Vaughn Ary, left, then staff judge advocate to the Marine Corps commandant, appears before Congress in June 2013. Ary, now retired, is stepping down as the convening authority for the military commissions at Guantanamo Bay, Cuba. (Douglas Graham/CQ Roll Call)

A senior Pentagon official overseeing the military tribunals at Guantanamo Bay, Cuba, is stepping down following a controversial order, now reversed, that would have required judges to relocate to the military base during the slow-moving process of trying detainees there.

Vaughn Ary, a retired Marine Corps major general who was appointed to a three-year term as the convening authority for the military commissions last fall, will resign effective Saturday, the Pentagon said in a statement.

Defense Secretary Ashton B. Carter selected Paul L. Oostburg Sanz, general counsel for the Department of the Navy, to fill the role on an interim basis.

Ary’s resignation comes several weeks after a military judge found that he had overstepped his authority and appeared to be trying to exert “unlawful influence” over cases moving toward trial at Guantanamo.

At issue was a decision this year by Deputy Defense Secretary Robert O. Work, who ordered that military judges overseeing trials of defendants charged in the Sept. 11, 2001, attacks and other cases should relocate to Guantanamo. He was following Ary’s recommendation to do so. Currently, judges spend part of each month at the military base, located on an isolated corner of Cuba.

“I believe the status quo does not support the pace of litigation necessary to bring these cases to a just conclusion,” Ary wrote to Work, the Pentagon’s No. 2 official, prior to the January order, according to a tribunal transcript.

The slow speed at which military trials are proceeding at Guantanamo is just one of the challenges facing the commissions. The system has been plagued by other controversies, including an FBI inquiry and the appearance of an interpreter who may have been present at CIA “black sites” overseas where some detainees were tortured.

Of the 122 detainees remaining at Guantanamo, 10, including those accused in the 9/11 attacks, are at some stage of a military trial. Others held at the detention center are awaiting transfer home or to third countries, while some are expected to be held indefinitely without trial.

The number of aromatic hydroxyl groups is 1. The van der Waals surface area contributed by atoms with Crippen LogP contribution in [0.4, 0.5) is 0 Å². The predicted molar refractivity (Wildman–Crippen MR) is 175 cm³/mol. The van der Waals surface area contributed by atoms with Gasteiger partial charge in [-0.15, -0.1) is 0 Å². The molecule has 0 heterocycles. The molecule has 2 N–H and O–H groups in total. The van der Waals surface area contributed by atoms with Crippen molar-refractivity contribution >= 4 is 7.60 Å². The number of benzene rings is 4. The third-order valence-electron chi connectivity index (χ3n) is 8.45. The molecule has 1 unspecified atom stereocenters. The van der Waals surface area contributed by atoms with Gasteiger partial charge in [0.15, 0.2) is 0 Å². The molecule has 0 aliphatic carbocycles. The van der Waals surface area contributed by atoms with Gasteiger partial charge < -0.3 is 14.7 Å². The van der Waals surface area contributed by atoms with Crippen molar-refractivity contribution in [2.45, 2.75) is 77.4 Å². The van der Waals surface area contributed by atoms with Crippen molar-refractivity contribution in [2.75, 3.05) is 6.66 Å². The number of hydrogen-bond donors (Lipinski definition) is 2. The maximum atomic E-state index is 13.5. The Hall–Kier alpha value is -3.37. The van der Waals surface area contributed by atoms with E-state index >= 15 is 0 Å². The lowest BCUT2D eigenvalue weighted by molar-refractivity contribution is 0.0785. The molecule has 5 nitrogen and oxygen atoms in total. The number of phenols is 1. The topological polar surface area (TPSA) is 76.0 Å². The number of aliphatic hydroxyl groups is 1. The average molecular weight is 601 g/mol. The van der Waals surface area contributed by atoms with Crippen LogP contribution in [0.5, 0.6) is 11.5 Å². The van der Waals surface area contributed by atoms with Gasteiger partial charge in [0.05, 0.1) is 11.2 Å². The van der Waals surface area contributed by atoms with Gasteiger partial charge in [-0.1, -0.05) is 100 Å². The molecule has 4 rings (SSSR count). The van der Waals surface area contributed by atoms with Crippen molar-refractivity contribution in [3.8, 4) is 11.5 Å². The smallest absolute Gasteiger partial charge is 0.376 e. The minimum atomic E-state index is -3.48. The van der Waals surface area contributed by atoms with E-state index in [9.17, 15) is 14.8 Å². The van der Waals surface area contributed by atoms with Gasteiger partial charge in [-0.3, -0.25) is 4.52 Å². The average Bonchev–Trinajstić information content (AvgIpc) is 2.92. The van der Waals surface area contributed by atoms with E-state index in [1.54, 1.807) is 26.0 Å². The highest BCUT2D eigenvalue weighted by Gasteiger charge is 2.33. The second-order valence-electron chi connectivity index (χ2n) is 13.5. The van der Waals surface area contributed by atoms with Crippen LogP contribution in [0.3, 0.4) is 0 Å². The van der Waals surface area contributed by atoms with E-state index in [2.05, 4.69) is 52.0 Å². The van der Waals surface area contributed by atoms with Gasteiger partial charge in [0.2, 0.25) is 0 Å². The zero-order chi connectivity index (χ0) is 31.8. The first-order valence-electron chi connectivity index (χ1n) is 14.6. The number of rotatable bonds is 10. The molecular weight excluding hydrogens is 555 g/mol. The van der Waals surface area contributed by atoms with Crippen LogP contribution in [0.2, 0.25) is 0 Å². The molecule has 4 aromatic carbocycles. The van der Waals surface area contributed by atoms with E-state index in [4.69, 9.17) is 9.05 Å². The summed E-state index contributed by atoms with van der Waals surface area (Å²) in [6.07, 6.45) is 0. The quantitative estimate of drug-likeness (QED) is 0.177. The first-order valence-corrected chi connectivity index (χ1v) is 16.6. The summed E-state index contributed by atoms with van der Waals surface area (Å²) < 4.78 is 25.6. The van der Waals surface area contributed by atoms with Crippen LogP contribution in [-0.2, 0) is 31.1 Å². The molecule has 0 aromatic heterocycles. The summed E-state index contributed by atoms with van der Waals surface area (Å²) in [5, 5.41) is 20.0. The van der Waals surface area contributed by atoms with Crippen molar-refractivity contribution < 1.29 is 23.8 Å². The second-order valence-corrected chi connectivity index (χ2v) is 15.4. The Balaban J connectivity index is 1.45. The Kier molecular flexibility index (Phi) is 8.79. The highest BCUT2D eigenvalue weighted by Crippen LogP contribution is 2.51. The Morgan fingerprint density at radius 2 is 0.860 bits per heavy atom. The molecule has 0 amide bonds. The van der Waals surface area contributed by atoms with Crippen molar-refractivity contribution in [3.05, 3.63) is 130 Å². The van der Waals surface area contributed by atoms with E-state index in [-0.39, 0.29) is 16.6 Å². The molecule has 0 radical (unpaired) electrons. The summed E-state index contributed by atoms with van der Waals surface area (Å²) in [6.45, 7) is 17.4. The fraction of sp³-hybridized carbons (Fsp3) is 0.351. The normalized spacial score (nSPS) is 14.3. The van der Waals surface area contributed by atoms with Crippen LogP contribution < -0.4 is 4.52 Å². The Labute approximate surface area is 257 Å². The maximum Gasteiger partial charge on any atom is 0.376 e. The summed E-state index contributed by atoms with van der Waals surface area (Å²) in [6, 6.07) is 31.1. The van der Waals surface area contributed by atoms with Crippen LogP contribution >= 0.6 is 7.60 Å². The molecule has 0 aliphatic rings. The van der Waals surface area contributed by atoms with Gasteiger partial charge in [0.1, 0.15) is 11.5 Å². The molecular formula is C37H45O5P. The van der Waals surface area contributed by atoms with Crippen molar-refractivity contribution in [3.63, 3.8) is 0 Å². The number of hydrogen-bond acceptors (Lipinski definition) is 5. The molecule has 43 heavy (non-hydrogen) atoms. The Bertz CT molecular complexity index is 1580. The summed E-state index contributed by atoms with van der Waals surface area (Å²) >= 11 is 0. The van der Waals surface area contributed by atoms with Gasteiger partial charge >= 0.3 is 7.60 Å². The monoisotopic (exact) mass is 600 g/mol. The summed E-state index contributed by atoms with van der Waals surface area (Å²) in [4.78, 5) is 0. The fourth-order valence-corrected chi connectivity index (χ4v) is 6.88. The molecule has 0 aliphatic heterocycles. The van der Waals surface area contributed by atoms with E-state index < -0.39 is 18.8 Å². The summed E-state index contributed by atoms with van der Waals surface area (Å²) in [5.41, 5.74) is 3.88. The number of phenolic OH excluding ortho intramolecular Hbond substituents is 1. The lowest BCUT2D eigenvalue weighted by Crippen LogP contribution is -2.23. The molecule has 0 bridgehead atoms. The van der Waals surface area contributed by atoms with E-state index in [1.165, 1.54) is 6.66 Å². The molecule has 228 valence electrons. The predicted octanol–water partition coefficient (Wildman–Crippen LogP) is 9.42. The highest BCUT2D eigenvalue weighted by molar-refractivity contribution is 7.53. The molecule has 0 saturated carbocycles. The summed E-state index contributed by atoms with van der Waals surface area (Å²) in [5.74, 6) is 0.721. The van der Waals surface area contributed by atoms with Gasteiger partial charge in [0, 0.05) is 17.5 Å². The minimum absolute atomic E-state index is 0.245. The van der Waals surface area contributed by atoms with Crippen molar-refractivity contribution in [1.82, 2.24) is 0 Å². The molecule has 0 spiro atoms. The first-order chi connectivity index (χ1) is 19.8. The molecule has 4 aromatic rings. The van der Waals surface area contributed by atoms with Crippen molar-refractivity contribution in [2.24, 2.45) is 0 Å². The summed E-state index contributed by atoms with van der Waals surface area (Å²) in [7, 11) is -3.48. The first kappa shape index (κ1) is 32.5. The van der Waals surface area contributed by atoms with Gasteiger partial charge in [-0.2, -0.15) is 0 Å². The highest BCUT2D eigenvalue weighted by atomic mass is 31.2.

President Obama has said he has not abandoned his goal of shutting down the prison, which is expensive to operate and remains a symbol of U.S. mistreatment of prisoners in the years after the 9/11 attacks. But he faces strong opposition in Congress to bringing detainees to the United States for trial and, in some cases, sending them to other countries.

While Ary had hoped to accelerate the trial process, defense attorneys argued that the order was an improper attempt to rush justice. This month, a military judge seemed to agree.

“There is no doubt the action of the convening authority and his legal advisers at a minimum appeared to attempt to unlawfully influence the military judge in this proceeding,” said Air Force Col. Vance Spath, who oversees a case against Abd al-Rahim al-Nashiri, a Saudi man accused in the 2000 USS Cole bombing. On March 2, Spath announced that Ary and his staff would be disqualified from involvement in that case.

Another judge ordered a pause to proceedings related to the 9/11 attacks because of the relocation plan. In late February, facing a backlash from military judges, Work rescinded the order.

“While the desire to speed up this process is understandable, Mr. Ary failed to recognize that this untested system that values secrecy more than efficiency simply cannot move quickly,” said Richard Kammen, lead counsel for Nashiri’s defense team.

“Only moving these cases to federal court will advance the goal of swift, fair trials whose results are likely withstand appellate review.”

Lt. Cmdr. Courtney Hillson, a Pentagon spokeswoman, said that Work had made the decision to rescind the order in response to the judge’s belief that it created an “inappropriate perception.”

“Work believes it is important to preserve the independence of the Military Commission in appearance, as well as in fact,” she said.

Adam Goldman contributed to this report.